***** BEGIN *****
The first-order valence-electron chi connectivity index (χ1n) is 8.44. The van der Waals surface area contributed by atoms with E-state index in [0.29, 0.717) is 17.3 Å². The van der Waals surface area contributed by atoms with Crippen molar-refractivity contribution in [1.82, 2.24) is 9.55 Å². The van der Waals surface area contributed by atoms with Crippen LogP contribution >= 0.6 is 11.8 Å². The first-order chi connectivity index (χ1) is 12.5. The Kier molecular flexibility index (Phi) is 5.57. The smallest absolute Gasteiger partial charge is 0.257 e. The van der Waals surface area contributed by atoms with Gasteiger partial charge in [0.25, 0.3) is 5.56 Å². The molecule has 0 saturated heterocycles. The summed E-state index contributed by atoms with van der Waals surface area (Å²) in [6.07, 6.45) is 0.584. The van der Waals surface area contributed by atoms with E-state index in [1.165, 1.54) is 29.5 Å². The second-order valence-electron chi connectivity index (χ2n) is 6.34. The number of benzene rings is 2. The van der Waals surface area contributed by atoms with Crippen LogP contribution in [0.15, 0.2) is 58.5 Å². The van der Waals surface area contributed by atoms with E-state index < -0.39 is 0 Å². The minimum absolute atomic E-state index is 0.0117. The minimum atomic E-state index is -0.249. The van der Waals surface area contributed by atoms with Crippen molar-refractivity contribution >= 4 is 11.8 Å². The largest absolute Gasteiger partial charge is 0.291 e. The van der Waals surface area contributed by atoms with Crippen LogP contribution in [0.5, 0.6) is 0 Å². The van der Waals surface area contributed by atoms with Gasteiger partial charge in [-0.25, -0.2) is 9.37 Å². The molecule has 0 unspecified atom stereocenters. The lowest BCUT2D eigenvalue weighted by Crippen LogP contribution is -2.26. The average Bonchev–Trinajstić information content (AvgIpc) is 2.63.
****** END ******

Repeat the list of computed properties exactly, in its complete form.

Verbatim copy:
The first-order valence-electron chi connectivity index (χ1n) is 8.44. The van der Waals surface area contributed by atoms with E-state index in [0.29, 0.717) is 17.3 Å². The van der Waals surface area contributed by atoms with Crippen molar-refractivity contribution in [1.82, 2.24) is 9.55 Å². The van der Waals surface area contributed by atoms with Crippen LogP contribution >= 0.6 is 11.8 Å². The first-order chi connectivity index (χ1) is 12.5. The Kier molecular flexibility index (Phi) is 5.57. The smallest absolute Gasteiger partial charge is 0.257 e. The van der Waals surface area contributed by atoms with Gasteiger partial charge in [0.25, 0.3) is 5.56 Å². The molecule has 0 saturated heterocycles. The summed E-state index contributed by atoms with van der Waals surface area (Å²) in [6.07, 6.45) is 0.584. The van der Waals surface area contributed by atoms with E-state index in [1.165, 1.54) is 29.5 Å². The second-order valence-electron chi connectivity index (χ2n) is 6.34. The number of benzene rings is 2. The van der Waals surface area contributed by atoms with Crippen LogP contribution in [0.15, 0.2) is 58.5 Å². The van der Waals surface area contributed by atoms with E-state index < -0.39 is 0 Å². The minimum absolute atomic E-state index is 0.0117. The minimum atomic E-state index is -0.249. The van der Waals surface area contributed by atoms with Crippen molar-refractivity contribution >= 4 is 11.8 Å². The largest absolute Gasteiger partial charge is 0.291 e. The van der Waals surface area contributed by atoms with Crippen LogP contribution in [0.5, 0.6) is 0 Å². The van der Waals surface area contributed by atoms with Gasteiger partial charge in [-0.25, -0.2) is 9.37 Å². The molecule has 0 unspecified atom stereocenters. The lowest BCUT2D eigenvalue weighted by Crippen LogP contribution is -2.26. The average Bonchev–Trinajstić information content (AvgIpc) is 2.63.